I love this Author! I use some of her ideas in my coaching practices. What I got from this article is that while having Grit can be helpful, Grit can be unhelpful, and noticing the difference results in greater success. I hope you get some value from this.
The English are famous for their stiff upper lips and for putting phrases like “Keep Calm and Carry On” on tourist T-shirts. It’s a refined way of saying “When the going gets tough, the tough get going.” In America we tend to express the same sentiments through the frontier virtue of ‘grit.’ Even our favorite T-shirt-worthy phrase, “The American Dream,” implies that we can accomplish anything we set our minds to as long we keep our heads down, one eye on the prize, the other eye on the bottom line, our nose to the grindstone, our shoulder to the plow, and so on.
Grit embodies, but is not the same as, resilience, ambition, and self-control. University of Pennsylvania psychologist and researcher Angela Duckworth defines it as passion and sustained persistence in trying to achieve a goal over the very long haul, with no particular concern for rewards or recognition along the way. Resilience is about overcoming adversity; ambition, at some level suggests a desire for wealth, fame and/or power; self-control can help you resist temptations, but that doesn’t necessarily mean you’re persistently pursuing a long-term goal. Grit is a special case that, according to Duckworth’s research, is an important predictor of long-term success. Teachers who are gritty stay in the profession for longer and are more effective than those who aren’t. Students who are gritty are more likely to graduate. Men who are gritty stay in marriages longer (a finding that, interestingly, doesn’t apply to women).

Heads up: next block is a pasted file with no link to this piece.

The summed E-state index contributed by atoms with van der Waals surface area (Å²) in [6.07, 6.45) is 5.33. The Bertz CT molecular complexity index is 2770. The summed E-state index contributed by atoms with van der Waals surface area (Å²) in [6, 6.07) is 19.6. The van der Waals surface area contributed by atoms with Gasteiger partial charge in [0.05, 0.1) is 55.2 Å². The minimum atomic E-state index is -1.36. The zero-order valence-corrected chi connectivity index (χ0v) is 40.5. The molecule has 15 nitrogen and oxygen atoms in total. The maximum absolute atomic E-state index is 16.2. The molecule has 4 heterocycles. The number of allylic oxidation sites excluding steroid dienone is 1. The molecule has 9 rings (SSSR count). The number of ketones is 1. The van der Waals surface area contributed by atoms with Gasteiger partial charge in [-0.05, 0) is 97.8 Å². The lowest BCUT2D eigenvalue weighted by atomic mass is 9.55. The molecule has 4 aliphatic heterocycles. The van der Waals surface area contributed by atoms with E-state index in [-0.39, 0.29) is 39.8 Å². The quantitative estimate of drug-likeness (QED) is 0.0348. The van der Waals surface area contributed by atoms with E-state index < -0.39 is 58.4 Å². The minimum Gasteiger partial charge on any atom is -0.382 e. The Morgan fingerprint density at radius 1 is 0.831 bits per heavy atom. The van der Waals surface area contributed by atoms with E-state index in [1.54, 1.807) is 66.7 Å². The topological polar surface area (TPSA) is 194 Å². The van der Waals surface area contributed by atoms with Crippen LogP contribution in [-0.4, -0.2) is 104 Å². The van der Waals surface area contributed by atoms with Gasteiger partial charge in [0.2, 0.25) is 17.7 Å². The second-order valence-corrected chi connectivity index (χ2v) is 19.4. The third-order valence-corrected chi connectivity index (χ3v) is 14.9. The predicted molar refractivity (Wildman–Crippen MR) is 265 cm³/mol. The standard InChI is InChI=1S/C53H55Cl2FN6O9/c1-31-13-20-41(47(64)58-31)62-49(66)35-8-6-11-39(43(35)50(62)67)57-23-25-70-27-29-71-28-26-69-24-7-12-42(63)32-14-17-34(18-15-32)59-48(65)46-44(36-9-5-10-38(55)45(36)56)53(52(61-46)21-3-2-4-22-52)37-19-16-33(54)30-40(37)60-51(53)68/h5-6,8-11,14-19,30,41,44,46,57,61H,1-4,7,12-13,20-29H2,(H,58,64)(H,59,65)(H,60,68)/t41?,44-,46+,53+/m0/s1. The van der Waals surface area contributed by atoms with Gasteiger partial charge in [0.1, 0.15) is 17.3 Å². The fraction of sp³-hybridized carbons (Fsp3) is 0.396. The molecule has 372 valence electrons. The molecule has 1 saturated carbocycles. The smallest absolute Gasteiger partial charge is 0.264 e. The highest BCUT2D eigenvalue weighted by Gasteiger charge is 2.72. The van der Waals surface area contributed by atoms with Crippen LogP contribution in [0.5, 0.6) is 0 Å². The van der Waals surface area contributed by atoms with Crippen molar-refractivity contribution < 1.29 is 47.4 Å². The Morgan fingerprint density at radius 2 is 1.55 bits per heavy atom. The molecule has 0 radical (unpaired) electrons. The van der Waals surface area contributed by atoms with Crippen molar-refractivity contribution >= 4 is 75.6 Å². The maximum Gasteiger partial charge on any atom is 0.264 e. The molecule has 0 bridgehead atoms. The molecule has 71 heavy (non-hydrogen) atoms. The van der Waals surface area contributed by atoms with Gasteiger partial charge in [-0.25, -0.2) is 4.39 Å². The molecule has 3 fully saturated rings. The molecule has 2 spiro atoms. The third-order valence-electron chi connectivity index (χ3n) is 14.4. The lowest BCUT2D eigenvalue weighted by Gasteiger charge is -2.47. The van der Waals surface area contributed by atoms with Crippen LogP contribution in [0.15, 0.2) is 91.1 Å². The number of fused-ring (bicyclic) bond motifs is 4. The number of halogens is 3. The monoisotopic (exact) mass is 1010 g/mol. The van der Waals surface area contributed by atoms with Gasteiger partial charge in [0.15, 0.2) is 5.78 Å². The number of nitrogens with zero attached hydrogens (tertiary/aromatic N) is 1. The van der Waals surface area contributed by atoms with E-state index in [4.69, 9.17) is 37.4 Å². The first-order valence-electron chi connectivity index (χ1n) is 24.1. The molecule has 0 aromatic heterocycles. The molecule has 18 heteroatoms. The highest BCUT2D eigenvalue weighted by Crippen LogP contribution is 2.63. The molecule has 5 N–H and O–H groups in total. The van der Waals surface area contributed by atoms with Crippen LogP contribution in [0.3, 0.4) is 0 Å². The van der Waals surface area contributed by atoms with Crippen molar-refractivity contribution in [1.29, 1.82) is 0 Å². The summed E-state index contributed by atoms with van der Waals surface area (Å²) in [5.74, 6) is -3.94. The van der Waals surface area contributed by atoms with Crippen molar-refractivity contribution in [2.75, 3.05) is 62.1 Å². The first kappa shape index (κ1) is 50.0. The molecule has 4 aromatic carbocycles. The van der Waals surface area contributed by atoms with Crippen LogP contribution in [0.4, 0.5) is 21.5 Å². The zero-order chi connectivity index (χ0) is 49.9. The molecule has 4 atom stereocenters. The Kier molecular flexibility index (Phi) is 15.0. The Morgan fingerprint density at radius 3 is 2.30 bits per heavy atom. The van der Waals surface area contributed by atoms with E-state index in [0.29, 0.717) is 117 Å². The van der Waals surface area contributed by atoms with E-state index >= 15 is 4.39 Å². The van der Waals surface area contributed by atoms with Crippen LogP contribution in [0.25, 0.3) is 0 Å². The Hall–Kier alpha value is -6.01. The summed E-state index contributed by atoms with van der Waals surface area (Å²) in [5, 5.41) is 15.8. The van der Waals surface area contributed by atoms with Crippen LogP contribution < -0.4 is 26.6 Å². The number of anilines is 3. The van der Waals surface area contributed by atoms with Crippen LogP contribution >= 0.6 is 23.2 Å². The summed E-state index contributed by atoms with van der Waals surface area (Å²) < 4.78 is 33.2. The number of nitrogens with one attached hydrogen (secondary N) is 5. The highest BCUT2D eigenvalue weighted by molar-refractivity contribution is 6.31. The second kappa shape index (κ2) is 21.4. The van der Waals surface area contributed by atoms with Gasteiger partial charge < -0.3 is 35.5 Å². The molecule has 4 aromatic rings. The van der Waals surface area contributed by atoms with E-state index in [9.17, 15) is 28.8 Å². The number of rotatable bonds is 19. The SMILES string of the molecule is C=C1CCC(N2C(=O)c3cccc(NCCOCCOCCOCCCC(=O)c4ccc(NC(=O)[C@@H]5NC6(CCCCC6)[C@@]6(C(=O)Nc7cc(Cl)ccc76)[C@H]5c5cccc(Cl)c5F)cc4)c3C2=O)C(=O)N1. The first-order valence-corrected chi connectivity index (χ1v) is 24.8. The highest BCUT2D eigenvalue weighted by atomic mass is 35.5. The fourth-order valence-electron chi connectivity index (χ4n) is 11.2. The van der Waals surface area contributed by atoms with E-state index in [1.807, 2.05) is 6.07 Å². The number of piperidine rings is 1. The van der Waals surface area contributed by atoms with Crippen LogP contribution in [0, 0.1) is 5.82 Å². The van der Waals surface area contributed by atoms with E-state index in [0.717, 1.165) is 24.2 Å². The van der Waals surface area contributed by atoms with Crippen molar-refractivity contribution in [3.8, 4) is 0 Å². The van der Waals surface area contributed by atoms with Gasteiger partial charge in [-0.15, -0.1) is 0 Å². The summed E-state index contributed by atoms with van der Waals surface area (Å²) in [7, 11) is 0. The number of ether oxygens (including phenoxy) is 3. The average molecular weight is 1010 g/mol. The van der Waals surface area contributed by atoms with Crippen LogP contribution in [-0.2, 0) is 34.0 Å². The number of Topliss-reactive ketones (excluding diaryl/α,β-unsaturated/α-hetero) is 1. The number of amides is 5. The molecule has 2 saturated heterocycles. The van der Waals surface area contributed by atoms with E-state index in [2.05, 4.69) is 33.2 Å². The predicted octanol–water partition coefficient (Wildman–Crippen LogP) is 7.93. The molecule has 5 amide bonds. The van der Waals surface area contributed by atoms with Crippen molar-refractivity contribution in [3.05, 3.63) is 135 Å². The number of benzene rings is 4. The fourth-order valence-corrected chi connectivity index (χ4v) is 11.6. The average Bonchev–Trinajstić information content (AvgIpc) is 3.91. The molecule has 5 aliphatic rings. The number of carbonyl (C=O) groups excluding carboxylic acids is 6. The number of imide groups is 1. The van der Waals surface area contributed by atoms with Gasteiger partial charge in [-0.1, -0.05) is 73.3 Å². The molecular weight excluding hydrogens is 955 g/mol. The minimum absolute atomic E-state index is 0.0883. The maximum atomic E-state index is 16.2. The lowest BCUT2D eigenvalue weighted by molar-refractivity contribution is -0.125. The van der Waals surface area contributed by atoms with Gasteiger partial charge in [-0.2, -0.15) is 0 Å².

While the passion part of grit is important, it’s only healthy when you are managing the passion, rather than letting it manage you. Passion that becomes an obsession to the point of obscuring other important life activities is not going to help you thrive. You can persevere—working like a dog at a project or task, and possibly even deriving a sense of accomplishment from it—but if all that effort and determination is not in service of your life’s goals, then it’s just not serving you. While Duckworth’s work accounts for the importance of values alignment, popular usage equates grit with a never-say-die attitude, and those who fail to press on no matter what get labeled weak, lazy, or even cowardly. But emotional agility leaves room for the considered decision to quit something that is no longer helping you. And that can be a very good thing.